The View From the Cockpit

[As you might have been able to guess, access to the Internet can get spotty as you’re hopping from airfield to airfield all across the country. This is the first of two posts I wrote along the way, but wasn’t able to post.]

All together we’ve got four NASA pilots flying the SCA 747 this time; Charlie Justiz, Frank Marlow, Jack Nickel and SCA Chief Pilot, Jeff Moultrie. These guys are former military aviators and are based out of Johnson Space Center in Houston, Texas. (We also have one more SCA pilot, Bill Brocket, who’s based out of Dryden. He wasn’t able to make this trip.) Together, these four have logged a whole lot of hours of flight time in everything from shuttle training planes to T-38 jets to the Super Guppy. They definitely know what they’re doing.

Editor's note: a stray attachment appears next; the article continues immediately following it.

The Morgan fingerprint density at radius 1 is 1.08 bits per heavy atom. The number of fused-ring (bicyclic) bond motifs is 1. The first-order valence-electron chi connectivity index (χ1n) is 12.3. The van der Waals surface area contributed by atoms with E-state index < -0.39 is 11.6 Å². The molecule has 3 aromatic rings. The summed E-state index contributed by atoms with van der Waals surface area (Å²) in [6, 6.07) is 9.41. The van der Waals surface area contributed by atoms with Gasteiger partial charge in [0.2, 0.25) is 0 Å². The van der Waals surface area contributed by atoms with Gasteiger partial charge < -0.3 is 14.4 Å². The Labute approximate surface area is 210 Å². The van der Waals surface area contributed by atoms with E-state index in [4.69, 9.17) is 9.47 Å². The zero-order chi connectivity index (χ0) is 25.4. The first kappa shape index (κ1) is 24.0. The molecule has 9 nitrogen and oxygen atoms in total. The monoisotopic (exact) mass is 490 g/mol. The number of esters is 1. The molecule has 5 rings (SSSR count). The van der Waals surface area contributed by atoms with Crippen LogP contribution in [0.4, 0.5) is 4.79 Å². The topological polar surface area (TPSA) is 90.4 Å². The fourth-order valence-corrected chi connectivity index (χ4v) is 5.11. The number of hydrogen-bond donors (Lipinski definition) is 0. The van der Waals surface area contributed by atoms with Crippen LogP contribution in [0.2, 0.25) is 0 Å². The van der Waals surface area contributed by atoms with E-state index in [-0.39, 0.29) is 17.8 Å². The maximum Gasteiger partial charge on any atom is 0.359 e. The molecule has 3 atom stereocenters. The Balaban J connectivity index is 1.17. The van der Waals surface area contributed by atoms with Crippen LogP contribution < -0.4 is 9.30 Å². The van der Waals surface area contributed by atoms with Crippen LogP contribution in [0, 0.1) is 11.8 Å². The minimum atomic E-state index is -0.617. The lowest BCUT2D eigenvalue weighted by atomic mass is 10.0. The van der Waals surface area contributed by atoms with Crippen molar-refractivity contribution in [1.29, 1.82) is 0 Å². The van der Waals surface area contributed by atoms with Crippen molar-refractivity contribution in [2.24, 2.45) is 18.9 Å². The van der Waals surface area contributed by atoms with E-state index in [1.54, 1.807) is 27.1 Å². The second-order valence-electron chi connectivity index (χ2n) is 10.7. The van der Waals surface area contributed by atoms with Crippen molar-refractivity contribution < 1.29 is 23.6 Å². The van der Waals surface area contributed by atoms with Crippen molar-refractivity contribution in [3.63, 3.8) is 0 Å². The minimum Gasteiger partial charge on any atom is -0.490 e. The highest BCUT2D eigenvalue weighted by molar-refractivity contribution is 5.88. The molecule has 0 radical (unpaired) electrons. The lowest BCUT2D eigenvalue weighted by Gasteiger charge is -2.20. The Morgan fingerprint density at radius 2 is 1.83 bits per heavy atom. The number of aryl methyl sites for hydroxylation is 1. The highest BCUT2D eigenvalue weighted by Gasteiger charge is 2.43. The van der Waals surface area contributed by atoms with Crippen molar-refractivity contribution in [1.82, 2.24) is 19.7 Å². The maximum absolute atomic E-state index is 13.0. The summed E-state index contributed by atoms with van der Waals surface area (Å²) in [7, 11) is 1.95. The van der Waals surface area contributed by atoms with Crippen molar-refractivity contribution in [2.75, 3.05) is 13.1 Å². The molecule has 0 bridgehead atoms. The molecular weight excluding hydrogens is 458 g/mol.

I found out that the number of SCA refueling stops, like this one at Lackland, depends on the weight of the orbiter on top and the weather along the way, but the carrier must stop to refuel at least once on its trip to Kennedy. During a normal flight, the 747 can use 20,000 pounds of fuel an hour. With Atlantis on its back, the SCA uses twice as much!

While we had some time here in San Antonio, I had a chat with NASA pilot, Charlie Justiz. I wanted to hear what he had to say about what it takes to fly a 747 with a shuttle strapped to your back.

Here’s a piece of my conversation with Charlie.

3 thoughts on “The View From the Cockpit”

  1. Dear Dan Kanigan!

    Being a pilot for shuttle transfers seems to be a very great job! I am sure you have lots of qualifications!
    My question so far: Which qualifications do you need to become such a pilote? And how did you become a pilot of shuttle transfers?

    What is the great difference between flying a normal Boeing 747 and a SCA 747?

    Please answere by e-mail!

    Yours sincerely,
    Okuro Oikawa

  2. Always nice to see what Charlie the Wonder Husband is up to! Thanks for posting this.

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